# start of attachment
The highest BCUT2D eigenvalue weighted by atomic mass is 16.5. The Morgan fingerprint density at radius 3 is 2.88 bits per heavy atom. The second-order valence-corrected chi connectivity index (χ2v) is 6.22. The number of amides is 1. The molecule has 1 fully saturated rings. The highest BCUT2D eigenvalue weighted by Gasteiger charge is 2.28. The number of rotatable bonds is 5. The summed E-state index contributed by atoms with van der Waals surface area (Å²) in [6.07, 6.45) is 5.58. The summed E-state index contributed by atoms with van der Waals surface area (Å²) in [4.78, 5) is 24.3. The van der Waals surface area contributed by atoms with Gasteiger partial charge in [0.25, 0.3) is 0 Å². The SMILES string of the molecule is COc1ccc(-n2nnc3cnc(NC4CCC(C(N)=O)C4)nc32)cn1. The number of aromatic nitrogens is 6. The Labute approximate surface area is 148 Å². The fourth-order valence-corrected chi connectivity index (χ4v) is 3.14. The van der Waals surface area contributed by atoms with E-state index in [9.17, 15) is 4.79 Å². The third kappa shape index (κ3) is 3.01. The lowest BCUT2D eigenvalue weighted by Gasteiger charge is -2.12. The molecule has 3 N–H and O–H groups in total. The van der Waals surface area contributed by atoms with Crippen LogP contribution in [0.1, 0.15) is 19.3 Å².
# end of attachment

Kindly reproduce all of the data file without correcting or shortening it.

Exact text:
The highest BCUT2D eigenvalue weighted by atomic mass is 16.5. The Morgan fingerprint density at radius 3 is 2.88 bits per heavy atom. The second-order valence-corrected chi connectivity index (χ2v) is 6.22. The number of amides is 1. The molecule has 1 fully saturated rings. The highest BCUT2D eigenvalue weighted by Gasteiger charge is 2.28. The number of rotatable bonds is 5. The summed E-state index contributed by atoms with van der Waals surface area (Å²) in [6.07, 6.45) is 5.58. The summed E-state index contributed by atoms with van der Waals surface area (Å²) in [4.78, 5) is 24.3. The van der Waals surface area contributed by atoms with Gasteiger partial charge in [0.25, 0.3) is 0 Å². The SMILES string of the molecule is COc1ccc(-n2nnc3cnc(NC4CCC(C(N)=O)C4)nc32)cn1. The number of aromatic nitrogens is 6. The Labute approximate surface area is 148 Å². The fourth-order valence-corrected chi connectivity index (χ4v) is 3.14. The van der Waals surface area contributed by atoms with E-state index in [9.17, 15) is 4.79 Å². The third kappa shape index (κ3) is 3.01. The lowest BCUT2D eigenvalue weighted by Gasteiger charge is -2.12. The molecule has 3 N–H and O–H groups in total. The van der Waals surface area contributed by atoms with Crippen LogP contribution in [0.1, 0.15) is 19.3 Å².